For a start, microfiber products cannot be washed with other fabrics. Cotton, linen, and other organic materials produce a lot of lint with each wash. The microfiber will pick it up and become absolutely loaded and useless.
You also can’t wash all of your microfiber towels together. You need to separate the loads depending on what detailing jobs you used them for. This sounds like a huge hassle, but consider the following:
Would you dry your car with the same towel you used to polish the wheels? Would you wax and degrease using the same cloth? What about the towels you use around the engine bay?
You wouldn’t even think about doing this, so why would you throw them in the washing machine all together? You’re simply spreading the dirt and grime all around the good ones, making them worse overall.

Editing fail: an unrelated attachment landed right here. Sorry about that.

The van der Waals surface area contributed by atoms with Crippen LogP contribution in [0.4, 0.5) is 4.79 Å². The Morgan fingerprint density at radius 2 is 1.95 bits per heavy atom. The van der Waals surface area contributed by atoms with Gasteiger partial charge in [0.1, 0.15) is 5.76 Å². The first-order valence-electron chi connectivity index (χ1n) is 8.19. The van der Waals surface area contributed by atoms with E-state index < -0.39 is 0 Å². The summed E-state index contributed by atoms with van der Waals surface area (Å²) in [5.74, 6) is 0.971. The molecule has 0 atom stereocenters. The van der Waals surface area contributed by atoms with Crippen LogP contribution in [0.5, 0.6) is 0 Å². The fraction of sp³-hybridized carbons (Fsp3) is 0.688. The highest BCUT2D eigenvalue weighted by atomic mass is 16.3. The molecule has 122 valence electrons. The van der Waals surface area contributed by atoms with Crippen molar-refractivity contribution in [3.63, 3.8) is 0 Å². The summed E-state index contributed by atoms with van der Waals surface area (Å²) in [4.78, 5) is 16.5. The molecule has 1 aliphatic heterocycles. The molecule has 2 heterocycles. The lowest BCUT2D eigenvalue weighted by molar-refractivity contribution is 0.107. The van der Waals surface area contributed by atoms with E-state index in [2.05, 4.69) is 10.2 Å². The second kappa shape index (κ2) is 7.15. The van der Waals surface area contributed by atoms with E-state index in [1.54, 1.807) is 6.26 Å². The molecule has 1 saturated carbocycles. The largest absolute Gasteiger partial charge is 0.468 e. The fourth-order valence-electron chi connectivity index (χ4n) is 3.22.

Towels used for drying are practically dirt-free - quick detailer dries without leaving any residue or solid particles. It’s okay to throw these together.
Wash mitts, regardless of whether you use the two-bucket method or a foam cannon, will inevitably carry some dirt and solid particles. Window cleaners are alcohol-based, which evaporate without a trace; however, the towel itself will pick up the dirt and solid particles from the surface. Put these in another pile.
Buffing cloths could be potentially loaded with quick detailers, waxes, sealants, ceramic coatings, and polishes. These are all different products. The towels might be the same, but they need separate washes.
Towels used in the engine bay, on the undercarriage, or in the wheel arches, door jambs, and other areas loaded with grime have it the hardest. You want to wash these separately from everything else.